“Finally, towards the end of my college career, the anxiety disorder started to kick in,” Margaret continues. “It was during this diagnosis that my physician’s assistant noticed that I looked rather pale. She had the lab draw some blood and tested my iron and hemoglobin levels. We both stood shocked at the results. My doctor said that my ferritin was so low that I shouldn’t even be able to stand up or walk. My (undiagnosed) Celiac story starts to change from here.”
Margaret’s severe anemia meant daily painful iron injections. Tests continued through the semester. No answers. Then, approximately two months before the end of the semester, her physician referred her to a gastroenterologist. Since she was set to move home soon in order to start her student teaching, Margaret decided to wait until then, and see a local physician.
A Surprising Piece of the Puzzle
Margaret’s mother went with her to her appointment. “At this time she told the gastroenterologist that my dad and my grandmother both had Celiac Disease,” she wrote. “Therefore, she figured that this was my ailment.”
Insert jaw drop here. Margaret was shocked. “What? My dad had been ‘sick’ all this time and I never knew about it? How was this possible? For starters, neither my dad nor my grandmother ever talked about it or followed the dietary restrictions that it required,” she continued.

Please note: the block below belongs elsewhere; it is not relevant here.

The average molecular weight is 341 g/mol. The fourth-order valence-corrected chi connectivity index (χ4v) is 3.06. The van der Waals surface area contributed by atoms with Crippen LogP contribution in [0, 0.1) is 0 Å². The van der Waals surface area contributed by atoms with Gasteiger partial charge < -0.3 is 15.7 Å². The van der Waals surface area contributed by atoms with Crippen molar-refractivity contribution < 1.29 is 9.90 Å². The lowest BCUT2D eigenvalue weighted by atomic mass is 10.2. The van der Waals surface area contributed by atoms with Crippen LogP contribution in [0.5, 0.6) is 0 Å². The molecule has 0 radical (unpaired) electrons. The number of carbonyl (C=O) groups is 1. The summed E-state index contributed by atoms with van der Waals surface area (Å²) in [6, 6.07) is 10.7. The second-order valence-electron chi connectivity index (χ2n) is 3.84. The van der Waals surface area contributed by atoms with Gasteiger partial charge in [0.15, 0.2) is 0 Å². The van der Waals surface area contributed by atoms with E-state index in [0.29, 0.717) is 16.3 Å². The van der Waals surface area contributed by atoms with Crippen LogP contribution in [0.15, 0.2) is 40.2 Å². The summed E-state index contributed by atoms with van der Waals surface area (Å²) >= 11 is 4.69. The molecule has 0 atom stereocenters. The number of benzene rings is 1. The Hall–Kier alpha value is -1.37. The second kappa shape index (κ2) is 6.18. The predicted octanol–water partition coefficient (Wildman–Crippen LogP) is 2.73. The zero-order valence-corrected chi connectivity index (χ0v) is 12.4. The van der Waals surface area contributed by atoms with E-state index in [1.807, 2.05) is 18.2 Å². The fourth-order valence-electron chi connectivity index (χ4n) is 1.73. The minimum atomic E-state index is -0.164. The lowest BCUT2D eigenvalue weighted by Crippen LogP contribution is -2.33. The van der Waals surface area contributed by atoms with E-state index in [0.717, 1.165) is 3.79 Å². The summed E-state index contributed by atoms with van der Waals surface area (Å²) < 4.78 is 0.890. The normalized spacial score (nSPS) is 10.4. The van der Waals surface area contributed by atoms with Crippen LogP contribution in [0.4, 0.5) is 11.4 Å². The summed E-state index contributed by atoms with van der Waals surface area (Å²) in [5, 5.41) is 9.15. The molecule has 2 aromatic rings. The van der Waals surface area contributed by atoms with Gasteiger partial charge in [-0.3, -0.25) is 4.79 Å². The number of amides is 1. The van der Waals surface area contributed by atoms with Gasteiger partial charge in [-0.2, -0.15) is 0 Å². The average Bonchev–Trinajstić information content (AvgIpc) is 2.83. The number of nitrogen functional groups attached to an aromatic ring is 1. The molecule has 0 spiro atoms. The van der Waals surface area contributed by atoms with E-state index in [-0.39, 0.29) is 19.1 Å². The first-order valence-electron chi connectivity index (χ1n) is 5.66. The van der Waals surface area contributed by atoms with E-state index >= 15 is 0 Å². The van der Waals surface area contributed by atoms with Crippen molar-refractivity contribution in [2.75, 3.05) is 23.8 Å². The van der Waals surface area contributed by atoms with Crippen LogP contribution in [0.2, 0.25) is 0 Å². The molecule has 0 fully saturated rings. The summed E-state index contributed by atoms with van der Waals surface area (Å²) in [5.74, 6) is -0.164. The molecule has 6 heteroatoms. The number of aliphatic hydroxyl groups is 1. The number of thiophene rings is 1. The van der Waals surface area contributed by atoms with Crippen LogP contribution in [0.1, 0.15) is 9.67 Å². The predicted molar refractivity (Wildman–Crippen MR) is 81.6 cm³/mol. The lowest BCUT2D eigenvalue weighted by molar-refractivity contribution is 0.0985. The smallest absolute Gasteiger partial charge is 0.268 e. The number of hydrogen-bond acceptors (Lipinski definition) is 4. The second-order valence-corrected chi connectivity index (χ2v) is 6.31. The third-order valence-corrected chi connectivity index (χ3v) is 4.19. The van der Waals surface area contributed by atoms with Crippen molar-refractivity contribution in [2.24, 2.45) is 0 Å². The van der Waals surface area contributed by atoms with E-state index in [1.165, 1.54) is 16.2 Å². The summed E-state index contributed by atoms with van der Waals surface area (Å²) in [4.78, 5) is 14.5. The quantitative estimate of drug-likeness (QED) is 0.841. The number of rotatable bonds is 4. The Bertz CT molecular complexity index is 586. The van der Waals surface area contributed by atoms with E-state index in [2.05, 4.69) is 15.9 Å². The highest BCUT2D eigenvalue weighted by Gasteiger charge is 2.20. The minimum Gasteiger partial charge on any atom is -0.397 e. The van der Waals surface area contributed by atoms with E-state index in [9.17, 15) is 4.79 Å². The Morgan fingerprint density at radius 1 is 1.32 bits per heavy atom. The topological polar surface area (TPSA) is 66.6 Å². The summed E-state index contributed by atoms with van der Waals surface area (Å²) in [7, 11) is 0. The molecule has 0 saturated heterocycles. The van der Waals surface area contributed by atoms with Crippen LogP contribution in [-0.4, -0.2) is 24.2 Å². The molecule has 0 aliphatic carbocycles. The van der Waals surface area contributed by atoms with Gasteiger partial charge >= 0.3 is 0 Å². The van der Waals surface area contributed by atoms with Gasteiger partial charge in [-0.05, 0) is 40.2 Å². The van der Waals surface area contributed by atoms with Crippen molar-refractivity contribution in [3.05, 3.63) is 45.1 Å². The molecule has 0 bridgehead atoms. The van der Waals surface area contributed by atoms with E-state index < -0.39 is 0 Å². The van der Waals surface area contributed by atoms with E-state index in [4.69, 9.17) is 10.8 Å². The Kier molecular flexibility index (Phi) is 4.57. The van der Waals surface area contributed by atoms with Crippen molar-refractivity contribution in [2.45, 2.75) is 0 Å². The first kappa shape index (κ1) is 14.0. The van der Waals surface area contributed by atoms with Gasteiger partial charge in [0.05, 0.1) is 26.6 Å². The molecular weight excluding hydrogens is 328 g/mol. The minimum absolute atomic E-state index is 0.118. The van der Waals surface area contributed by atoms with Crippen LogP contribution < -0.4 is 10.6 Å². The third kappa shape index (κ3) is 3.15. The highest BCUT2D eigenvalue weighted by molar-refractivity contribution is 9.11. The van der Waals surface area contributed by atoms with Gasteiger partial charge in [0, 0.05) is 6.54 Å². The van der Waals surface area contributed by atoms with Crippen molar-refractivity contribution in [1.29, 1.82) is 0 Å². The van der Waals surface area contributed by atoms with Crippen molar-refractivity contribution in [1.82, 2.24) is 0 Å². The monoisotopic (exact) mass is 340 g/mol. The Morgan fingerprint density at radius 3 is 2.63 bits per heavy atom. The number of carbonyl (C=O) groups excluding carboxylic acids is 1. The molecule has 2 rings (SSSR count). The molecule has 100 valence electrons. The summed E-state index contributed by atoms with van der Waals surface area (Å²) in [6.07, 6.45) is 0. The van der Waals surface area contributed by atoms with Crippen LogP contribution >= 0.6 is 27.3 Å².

Her physician bypassed the blood work and scheduled an intestinal biopsy. Results: positive for celiac.
Celiac Education Inspired By A Personal Journey
Margaret can’t help but sometimes wonder how an earlier diagnosis might have impacted her life. As someone who lived with undetected celiac for decades, I understand this all too well. Could her childhood cavities have been prevented? Would she have had to endure the joint pain that had been blamed on “growing pains?” And, as she shared, she would have “preferred avoiding the bathroom embarrassment” during her college years.